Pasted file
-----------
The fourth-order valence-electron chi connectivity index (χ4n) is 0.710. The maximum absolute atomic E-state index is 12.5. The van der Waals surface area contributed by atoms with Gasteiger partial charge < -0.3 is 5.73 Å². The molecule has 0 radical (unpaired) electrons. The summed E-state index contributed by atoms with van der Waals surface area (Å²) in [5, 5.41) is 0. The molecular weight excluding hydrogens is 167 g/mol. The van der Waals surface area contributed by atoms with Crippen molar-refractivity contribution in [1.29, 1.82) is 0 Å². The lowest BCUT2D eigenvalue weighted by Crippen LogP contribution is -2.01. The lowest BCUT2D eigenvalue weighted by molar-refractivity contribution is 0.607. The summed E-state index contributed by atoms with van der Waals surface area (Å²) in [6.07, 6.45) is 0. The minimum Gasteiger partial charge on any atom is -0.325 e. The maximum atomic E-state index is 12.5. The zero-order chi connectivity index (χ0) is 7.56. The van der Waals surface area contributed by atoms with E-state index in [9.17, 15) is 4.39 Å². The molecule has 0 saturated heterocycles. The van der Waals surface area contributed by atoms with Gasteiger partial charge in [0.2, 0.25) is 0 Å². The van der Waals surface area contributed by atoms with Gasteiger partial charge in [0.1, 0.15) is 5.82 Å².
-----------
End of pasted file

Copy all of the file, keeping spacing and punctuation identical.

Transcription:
The fourth-order valence-electron chi connectivity index (χ4n) is 0.710. The maximum absolute atomic E-state index is 12.5. The van der Waals surface area contributed by atoms with Gasteiger partial charge < -0.3 is 5.73 Å². The molecule has 0 radical (unpaired) electrons. The summed E-state index contributed by atoms with van der Waals surface area (Å²) in [5, 5.41) is 0. The molecular weight excluding hydrogens is 167 g/mol. The van der Waals surface area contributed by atoms with Crippen molar-refractivity contribution in [1.29, 1.82) is 0 Å². The lowest BCUT2D eigenvalue weighted by Crippen LogP contribution is -2.01. The lowest BCUT2D eigenvalue weighted by molar-refractivity contribution is 0.607. The summed E-state index contributed by atoms with van der Waals surface area (Å²) in [6.07, 6.45) is 0. The minimum Gasteiger partial charge on any atom is -0.325 e. The maximum atomic E-state index is 12.5. The zero-order chi connectivity index (χ0) is 7.56. The van der Waals surface area contributed by atoms with E-state index in [9.17, 15) is 4.39 Å². The molecule has 0 saturated heterocycles. The van der Waals surface area contributed by atoms with Gasteiger partial charge in [0.2, 0.25) is 0 Å². The van der Waals surface area contributed by atoms with Gasteiger partial charge in [0.1, 0.15) is 5.82 Å².